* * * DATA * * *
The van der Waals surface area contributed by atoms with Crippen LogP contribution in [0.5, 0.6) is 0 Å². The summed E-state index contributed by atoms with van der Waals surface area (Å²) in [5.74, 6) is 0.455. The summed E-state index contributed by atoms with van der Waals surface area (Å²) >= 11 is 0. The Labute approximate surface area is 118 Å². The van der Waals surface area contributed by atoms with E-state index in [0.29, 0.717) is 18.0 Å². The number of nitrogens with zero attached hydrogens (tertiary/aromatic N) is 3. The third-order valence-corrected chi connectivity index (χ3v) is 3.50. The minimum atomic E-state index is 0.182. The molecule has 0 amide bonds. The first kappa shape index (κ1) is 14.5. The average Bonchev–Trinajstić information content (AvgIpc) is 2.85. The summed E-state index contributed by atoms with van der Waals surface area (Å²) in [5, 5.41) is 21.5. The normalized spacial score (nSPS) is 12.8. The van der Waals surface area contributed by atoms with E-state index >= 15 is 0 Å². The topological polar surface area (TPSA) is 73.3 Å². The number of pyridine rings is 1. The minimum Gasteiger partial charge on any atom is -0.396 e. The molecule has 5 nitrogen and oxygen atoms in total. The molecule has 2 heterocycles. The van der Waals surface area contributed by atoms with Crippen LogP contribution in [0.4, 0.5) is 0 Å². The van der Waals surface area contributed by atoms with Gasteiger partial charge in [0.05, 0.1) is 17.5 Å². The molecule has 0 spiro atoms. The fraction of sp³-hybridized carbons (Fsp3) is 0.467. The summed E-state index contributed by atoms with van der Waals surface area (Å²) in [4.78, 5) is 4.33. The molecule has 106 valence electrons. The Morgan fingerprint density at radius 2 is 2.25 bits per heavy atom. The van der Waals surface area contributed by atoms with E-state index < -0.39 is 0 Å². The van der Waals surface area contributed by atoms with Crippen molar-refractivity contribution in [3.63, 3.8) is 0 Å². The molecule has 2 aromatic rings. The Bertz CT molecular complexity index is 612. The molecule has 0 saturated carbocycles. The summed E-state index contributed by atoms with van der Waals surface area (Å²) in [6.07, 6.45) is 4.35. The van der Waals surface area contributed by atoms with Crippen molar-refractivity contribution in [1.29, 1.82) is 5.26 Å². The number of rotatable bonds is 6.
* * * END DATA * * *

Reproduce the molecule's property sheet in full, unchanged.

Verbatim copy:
The van der Waals surface area contributed by atoms with Crippen LogP contribution in [0.5, 0.6) is 0 Å². The summed E-state index contributed by atoms with van der Waals surface area (Å²) in [5.74, 6) is 0.455. The summed E-state index contributed by atoms with van der Waals surface area (Å²) >= 11 is 0. The Labute approximate surface area is 118 Å². The van der Waals surface area contributed by atoms with E-state index in [0.29, 0.717) is 18.0 Å². The number of nitrogens with zero attached hydrogens (tertiary/aromatic N) is 3. The third-order valence-corrected chi connectivity index (χ3v) is 3.50. The minimum atomic E-state index is 0.182. The molecule has 0 amide bonds. The first kappa shape index (κ1) is 14.5. The average Bonchev–Trinajstić information content (AvgIpc) is 2.85. The summed E-state index contributed by atoms with van der Waals surface area (Å²) in [5, 5.41) is 21.5. The normalized spacial score (nSPS) is 12.8. The van der Waals surface area contributed by atoms with E-state index >= 15 is 0 Å². The topological polar surface area (TPSA) is 73.3 Å². The number of pyridine rings is 1. The minimum Gasteiger partial charge on any atom is -0.396 e. The molecule has 5 nitrogen and oxygen atoms in total. The molecule has 2 heterocycles. The van der Waals surface area contributed by atoms with Crippen LogP contribution in [0.4, 0.5) is 0 Å². The van der Waals surface area contributed by atoms with Gasteiger partial charge in [0.05, 0.1) is 17.5 Å². The molecule has 0 spiro atoms. The fraction of sp³-hybridized carbons (Fsp3) is 0.467. The summed E-state index contributed by atoms with van der Waals surface area (Å²) in [4.78, 5) is 4.33. The molecule has 106 valence electrons. The Morgan fingerprint density at radius 2 is 2.25 bits per heavy atom. The van der Waals surface area contributed by atoms with E-state index < -0.39 is 0 Å². The van der Waals surface area contributed by atoms with Crippen molar-refractivity contribution in [3.63, 3.8) is 0 Å². The molecule has 2 aromatic rings. The Bertz CT molecular complexity index is 612. The molecule has 0 saturated carbocycles. The summed E-state index contributed by atoms with van der Waals surface area (Å²) in [6.07, 6.45) is 4.35. The van der Waals surface area contributed by atoms with Crippen molar-refractivity contribution in [1.29, 1.82) is 5.26 Å². The number of rotatable bonds is 6.